Nepotism straddles party divide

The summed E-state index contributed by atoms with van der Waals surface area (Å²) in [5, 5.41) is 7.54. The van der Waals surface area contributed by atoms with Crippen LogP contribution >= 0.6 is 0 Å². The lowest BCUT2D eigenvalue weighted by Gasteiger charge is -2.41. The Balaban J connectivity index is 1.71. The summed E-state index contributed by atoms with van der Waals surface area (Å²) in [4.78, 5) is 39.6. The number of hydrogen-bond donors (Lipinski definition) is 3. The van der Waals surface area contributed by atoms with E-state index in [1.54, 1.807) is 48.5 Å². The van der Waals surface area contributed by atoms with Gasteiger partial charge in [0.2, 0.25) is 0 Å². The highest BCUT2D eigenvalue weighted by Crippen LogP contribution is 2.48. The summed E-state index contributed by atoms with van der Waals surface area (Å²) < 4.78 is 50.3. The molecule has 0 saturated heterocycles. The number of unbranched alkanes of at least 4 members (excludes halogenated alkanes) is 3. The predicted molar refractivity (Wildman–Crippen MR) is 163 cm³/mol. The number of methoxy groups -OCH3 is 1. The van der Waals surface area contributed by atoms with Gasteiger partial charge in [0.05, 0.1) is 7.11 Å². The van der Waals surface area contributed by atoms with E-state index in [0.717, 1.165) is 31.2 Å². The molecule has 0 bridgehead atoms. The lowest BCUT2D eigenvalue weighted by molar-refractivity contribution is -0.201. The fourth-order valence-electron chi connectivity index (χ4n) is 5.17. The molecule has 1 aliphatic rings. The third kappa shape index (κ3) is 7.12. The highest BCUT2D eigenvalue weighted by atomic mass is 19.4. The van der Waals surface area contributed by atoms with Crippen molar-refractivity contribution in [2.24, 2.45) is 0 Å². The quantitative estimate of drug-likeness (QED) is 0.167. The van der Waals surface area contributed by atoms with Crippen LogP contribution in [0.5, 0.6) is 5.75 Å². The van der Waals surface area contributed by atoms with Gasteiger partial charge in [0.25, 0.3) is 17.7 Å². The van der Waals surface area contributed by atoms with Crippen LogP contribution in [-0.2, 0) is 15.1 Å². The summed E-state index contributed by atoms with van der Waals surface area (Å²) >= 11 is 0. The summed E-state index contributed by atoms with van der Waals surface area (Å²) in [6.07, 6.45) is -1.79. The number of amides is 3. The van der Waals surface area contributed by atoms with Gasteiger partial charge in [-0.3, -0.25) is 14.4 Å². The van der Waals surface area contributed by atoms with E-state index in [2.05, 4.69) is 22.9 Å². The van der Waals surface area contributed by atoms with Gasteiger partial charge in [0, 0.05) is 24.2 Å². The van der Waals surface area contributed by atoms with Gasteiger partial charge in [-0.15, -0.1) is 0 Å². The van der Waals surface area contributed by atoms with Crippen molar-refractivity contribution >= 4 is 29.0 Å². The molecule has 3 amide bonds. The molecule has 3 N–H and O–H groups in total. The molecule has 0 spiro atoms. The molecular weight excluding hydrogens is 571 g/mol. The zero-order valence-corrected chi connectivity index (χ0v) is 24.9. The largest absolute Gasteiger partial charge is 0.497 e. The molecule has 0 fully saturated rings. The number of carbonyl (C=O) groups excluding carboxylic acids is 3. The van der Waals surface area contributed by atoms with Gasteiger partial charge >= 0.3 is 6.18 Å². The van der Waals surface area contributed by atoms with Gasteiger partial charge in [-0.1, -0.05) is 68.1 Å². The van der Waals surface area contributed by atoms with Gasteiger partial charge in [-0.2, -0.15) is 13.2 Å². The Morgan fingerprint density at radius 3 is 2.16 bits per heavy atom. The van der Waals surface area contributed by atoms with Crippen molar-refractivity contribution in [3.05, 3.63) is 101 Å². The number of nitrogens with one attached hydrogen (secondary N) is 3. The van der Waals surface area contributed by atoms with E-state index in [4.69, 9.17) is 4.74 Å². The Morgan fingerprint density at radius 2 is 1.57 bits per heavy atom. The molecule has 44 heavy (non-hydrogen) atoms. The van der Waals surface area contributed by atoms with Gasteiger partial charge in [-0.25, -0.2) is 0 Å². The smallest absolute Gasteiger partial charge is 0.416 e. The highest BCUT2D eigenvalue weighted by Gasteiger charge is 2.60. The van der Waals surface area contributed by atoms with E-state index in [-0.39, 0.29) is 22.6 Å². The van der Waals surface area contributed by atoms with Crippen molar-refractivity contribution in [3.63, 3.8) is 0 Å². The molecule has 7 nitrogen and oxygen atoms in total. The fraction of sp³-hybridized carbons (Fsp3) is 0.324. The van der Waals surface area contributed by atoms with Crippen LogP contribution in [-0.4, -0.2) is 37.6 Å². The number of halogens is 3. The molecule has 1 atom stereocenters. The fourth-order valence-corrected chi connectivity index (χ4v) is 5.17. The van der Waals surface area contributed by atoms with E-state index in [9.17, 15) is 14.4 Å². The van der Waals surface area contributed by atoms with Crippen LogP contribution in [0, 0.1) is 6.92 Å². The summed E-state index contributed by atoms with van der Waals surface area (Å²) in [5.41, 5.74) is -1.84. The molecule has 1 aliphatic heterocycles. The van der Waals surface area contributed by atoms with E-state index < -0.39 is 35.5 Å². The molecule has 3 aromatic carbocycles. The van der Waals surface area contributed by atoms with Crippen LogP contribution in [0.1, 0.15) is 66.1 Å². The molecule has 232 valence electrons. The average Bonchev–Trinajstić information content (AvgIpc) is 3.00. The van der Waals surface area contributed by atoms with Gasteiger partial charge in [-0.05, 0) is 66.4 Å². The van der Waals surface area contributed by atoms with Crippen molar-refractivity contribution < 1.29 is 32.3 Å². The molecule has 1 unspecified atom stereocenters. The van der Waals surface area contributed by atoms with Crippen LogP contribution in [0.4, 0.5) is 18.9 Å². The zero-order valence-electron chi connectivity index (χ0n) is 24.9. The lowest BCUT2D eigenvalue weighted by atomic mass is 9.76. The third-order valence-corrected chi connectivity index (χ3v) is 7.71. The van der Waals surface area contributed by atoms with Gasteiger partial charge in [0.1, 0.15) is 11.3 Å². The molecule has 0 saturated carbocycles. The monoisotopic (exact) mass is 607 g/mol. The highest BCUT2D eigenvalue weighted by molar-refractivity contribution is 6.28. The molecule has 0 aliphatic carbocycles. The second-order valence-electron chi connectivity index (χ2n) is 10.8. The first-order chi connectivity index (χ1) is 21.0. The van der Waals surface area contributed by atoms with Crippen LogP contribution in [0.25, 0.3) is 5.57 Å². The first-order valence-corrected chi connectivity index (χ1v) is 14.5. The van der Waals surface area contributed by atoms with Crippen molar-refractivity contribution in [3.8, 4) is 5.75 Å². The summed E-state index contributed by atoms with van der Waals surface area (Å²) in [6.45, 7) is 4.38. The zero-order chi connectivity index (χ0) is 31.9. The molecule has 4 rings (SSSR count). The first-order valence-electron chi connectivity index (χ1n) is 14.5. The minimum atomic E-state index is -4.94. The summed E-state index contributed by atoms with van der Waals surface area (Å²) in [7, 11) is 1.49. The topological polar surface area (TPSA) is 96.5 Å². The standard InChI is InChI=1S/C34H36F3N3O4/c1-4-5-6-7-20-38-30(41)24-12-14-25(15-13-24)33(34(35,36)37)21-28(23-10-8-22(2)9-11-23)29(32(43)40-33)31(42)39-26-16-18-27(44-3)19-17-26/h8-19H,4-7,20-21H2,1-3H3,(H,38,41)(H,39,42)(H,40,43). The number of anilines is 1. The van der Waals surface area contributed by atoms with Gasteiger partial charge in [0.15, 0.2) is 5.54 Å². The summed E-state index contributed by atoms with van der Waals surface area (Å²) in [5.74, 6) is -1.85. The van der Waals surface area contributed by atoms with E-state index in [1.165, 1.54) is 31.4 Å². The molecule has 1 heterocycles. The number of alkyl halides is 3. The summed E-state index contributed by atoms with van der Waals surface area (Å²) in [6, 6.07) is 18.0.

Just one day after a Cabinet minister was forced to resign following revelations that he had pressed for his son’s transfer to a prestigious university on highly unusual grounds, yesterday opposition PASOK found itself on the defensive against similar allegations regarding its press spokesman. But Spyros Vougias, a 52-year-old assistant professor at Thessaloniki Polytechnic, fended off government calls for his removal by arguing that his case was completely different to that of Savvas Tsitouridis, 50, who lost his Agriculture Ministry portfolio on Wednesday. Tsitouridis was obliged to resign hours after a junior PASOK MP revealed that his son had secured a transfer from the University of Crete to the Panteion University of Political and Social Sciences in Athens after claiming this move would afford him better security ahead of the Athens Olympics. The Panteion had turned down an initial application by the young man who had claimed he needed a transfer on health grounds. Yesterday, government spokesman Theodoros Roussopoulos urged opposition leader George Papandreou to sack Vougias – without success – after it emerged that the PASOK spokesman’s daughter had secured a transfer to her native Thessaloniki from the University of Thrace. But, while not denying the transfer, Vougias said it was a perk provided to academic staff by his university, and accused the ruling conservatives of peddling red herrings. «There was no preferential treatment,» he said. «It was an automatic process, and it would have been very strange if my application had been rejected… This comparison is totally unfounded, and I believe New Democracy’s attempt to shift responsibility will fall flat.» Roussopoulos, however, claimed that there was no law to allow academic staff to arrange for their children’s transfers from other universities. «If there is such a law, let [Vougias] show it to us,» he said. «Otherwise, let him resign.»

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